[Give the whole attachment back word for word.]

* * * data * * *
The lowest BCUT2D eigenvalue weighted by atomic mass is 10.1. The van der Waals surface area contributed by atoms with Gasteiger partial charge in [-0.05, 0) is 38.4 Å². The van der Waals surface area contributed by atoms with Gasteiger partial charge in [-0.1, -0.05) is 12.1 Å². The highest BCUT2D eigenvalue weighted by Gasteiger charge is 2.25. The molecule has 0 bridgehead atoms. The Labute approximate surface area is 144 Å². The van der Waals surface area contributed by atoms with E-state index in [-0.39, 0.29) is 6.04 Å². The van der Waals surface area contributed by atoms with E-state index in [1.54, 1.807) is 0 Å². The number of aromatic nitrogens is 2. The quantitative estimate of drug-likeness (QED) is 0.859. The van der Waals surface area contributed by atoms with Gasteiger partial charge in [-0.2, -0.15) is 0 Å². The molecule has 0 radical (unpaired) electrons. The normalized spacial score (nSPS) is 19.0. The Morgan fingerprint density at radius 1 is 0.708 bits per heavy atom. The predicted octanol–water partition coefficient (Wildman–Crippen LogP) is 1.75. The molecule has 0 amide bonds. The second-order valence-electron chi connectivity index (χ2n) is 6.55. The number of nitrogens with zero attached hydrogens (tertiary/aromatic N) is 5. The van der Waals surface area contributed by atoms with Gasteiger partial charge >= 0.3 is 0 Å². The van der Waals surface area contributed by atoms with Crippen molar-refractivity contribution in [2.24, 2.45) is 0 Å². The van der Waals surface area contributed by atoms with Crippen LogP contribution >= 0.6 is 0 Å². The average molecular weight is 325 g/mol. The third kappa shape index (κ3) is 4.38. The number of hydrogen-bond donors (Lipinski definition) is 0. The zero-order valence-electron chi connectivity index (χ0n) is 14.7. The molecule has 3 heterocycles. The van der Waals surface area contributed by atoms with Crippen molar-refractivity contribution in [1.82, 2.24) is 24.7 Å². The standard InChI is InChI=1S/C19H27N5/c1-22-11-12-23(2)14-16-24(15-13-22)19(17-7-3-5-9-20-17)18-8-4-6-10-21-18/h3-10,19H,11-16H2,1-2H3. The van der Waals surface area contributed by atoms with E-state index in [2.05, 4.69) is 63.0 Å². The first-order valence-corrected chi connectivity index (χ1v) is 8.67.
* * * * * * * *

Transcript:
The lowest BCUT2D eigenvalue weighted by atomic mass is 10.1. The van der Waals surface area contributed by atoms with Gasteiger partial charge in [-0.05, 0) is 38.4 Å². The van der Waals surface area contributed by atoms with Gasteiger partial charge in [-0.1, -0.05) is 12.1 Å². The highest BCUT2D eigenvalue weighted by Gasteiger charge is 2.25. The molecule has 0 bridgehead atoms. The Labute approximate surface area is 144 Å². The van der Waals surface area contributed by atoms with E-state index in [-0.39, 0.29) is 6.04 Å². The van der Waals surface area contributed by atoms with E-state index in [1.54, 1.807) is 0 Å². The number of aromatic nitrogens is 2. The quantitative estimate of drug-likeness (QED) is 0.859. The van der Waals surface area contributed by atoms with Gasteiger partial charge in [-0.2, -0.15) is 0 Å². The molecule has 0 radical (unpaired) electrons. The normalized spacial score (nSPS) is 19.0. The Morgan fingerprint density at radius 1 is 0.708 bits per heavy atom. The predicted octanol–water partition coefficient (Wildman–Crippen LogP) is 1.75. The molecule has 0 amide bonds. The second-order valence-electron chi connectivity index (χ2n) is 6.55. The number of nitrogens with zero attached hydrogens (tertiary/aromatic N) is 5. The van der Waals surface area contributed by atoms with Gasteiger partial charge >= 0.3 is 0 Å². The van der Waals surface area contributed by atoms with Crippen molar-refractivity contribution in [2.24, 2.45) is 0 Å². The van der Waals surface area contributed by atoms with Crippen LogP contribution >= 0.6 is 0 Å². The average molecular weight is 325 g/mol. The third kappa shape index (κ3) is 4.38. The number of hydrogen-bond donors (Lipinski definition) is 0. The zero-order valence-electron chi connectivity index (χ0n) is 14.7. The molecule has 3 heterocycles. The van der Waals surface area contributed by atoms with Crippen molar-refractivity contribution in [1.82, 2.24) is 24.7 Å². The standard InChI is InChI=1S/C19H27N5/c1-22-11-12-23(2)14-16-24(15-13-22)19(17-7-3-5-9-20-17)18-8-4-6-10-21-18/h3-10,19H,11-16H2,1-2H3. The van der Waals surface area contributed by atoms with E-state index in [2.05, 4.69) is 63.0 Å². The first-order valence-corrected chi connectivity index (χ1v) is 8.67.